NEW YORK (GenomeWeb News) – The presence of tandem DNA repeats in Saccharomyces cerevisiae promoters influences the expression of genes regulated by those promoters, new research suggests — and may offer an evolutionary advantage that helps cells adjust their gene expression in response to environmental changes.
An international team of researchers mapped the location of tandem repeats or, TRs, in the S. cerevisiae genome and looked at the effect that these repeats had on gene expression in this organism. They found that the repeats were often found in nucleosome-free regions of gene promoters, affecting the expression of genes under the control of these promoters. The work, appearing in today's issue of Science, suggests that altering the number of repeat units in TRs may be used to regulate gene expression in cells.
"Variations in repeat length result in changes in expression and local nucleosome positioning," senior author Kevin Verstrepen, a researcher affiliated with Harvard University and the Katholieke Universiteit Leuven in Belgium, and his co-authors wrote. "Tandem repeats are variable elements in promoters that may facilitate evolutionary tuning of gene expression by affecting local chromatin structure."
Tandem repeats are stretches of repeating DNA sequences positioned next to one another head-to-toe. These TRs frequently mutate to acquire variable numbers of repeat units. While TRs were once considered non-functional, research indicates that repeats in protein coding genes may have functional roles, potentially increasing the ability to evolve, the authors noted.
"At first sight, it may seem unlikely that this stutter-DNA has any biological function," lead author Marcelo Vinces, a post-doctoral researcher in Verstrepen's lab, said in a statement. "On the other hand, it seems hard to believe that nature would foster such a wasteful system."
For the latest study, the team started by mapping the repeats in the genome of the yeast strain S288C. They found that TRs frequently fell within yeast promoters: roughly a quarter of promoters evaluated contained at least one TR.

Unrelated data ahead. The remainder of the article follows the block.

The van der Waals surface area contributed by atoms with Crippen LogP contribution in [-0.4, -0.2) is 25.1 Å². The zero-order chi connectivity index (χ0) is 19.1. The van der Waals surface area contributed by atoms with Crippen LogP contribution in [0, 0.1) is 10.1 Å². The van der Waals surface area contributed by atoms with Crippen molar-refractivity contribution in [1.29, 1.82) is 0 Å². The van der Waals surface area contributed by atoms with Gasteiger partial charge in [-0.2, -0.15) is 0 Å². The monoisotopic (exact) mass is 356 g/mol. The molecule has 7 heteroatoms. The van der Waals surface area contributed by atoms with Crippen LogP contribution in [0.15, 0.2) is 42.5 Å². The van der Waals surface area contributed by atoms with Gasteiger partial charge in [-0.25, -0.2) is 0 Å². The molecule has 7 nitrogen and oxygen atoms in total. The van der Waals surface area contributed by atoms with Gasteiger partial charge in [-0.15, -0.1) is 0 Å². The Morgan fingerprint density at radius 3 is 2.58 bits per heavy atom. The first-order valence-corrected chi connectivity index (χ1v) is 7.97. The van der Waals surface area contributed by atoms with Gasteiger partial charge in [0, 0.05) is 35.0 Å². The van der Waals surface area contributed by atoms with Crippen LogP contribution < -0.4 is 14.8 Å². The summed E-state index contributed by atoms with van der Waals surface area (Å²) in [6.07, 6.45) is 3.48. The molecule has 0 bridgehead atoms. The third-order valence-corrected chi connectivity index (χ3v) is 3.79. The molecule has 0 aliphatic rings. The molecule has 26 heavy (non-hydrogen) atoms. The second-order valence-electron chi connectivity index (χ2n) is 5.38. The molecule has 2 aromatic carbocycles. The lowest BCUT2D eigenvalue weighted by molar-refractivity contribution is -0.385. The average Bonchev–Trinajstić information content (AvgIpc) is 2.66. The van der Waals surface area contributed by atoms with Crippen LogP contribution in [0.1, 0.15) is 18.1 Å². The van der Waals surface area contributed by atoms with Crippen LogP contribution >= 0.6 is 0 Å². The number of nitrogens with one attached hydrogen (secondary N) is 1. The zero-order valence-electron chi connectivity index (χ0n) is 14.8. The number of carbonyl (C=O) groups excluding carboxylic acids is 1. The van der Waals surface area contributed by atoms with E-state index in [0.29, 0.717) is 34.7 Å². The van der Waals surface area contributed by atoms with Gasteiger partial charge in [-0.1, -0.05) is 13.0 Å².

And the number of repeat units in various TRs frequently differed from one yeast strain to the next. When the researchers sequenced 33 randomly selected TR-containing yeast promoters from seven S. cerevisiae strains, they found that 25 showed variable numbers of repeat units in at least one of the strains.
The team's subsequent analyses suggested that genes controlled by TR-containing promoters can adapt their transcriptional activity more quickly than other genes.
When they altered the number of TR repeat units in the promoters of three different yeast genes, the researchers found that increasing the number of repeat units in TR also ramped up gene expression — but only to a point. Once the number of repeats exceeded the optimal number, gene expression plummeted.
TR-containing promoters also appeared to help yeast alter their gene expression in response to specific conditions in the lab. The researchers' selection experiments suggest that promoter TRs containing about 13 repeat units had maximal gene expression.
Subsequent experiments suggested that both TR-related sequence and structure in promoters influenced gene expression. TRs were typically located some 200 base pairs upstream of a gene's translational start codon in areas lacking nucleosomes.
"Although several molecular mechanisms may underlie the effect promoter TRs have on gene expression, our data indicate that repeat-dependent changes in DNA sequence and chromatin structure play a role," Verstrepen and his co-authors wrote.
Overall, the authors suggested, such results may point to a general role for TRs in regulating gene expression and responding to environmental pressures. Since TR distribution in humans seems to be similar to that in yeast, they also speculated that TRs in promoters may contribute to transcriptional adaptation in other organisms as well.
"Our results presented here are consistent with a role for TRs as ubiquitous and adjustable 'evolutionary tuning knobs' for transcription that mediate rapid evolution of gene expression," the authors wrote. "Genes that respond to changing environmental conditions would be particularly suited for such variable genetic elements."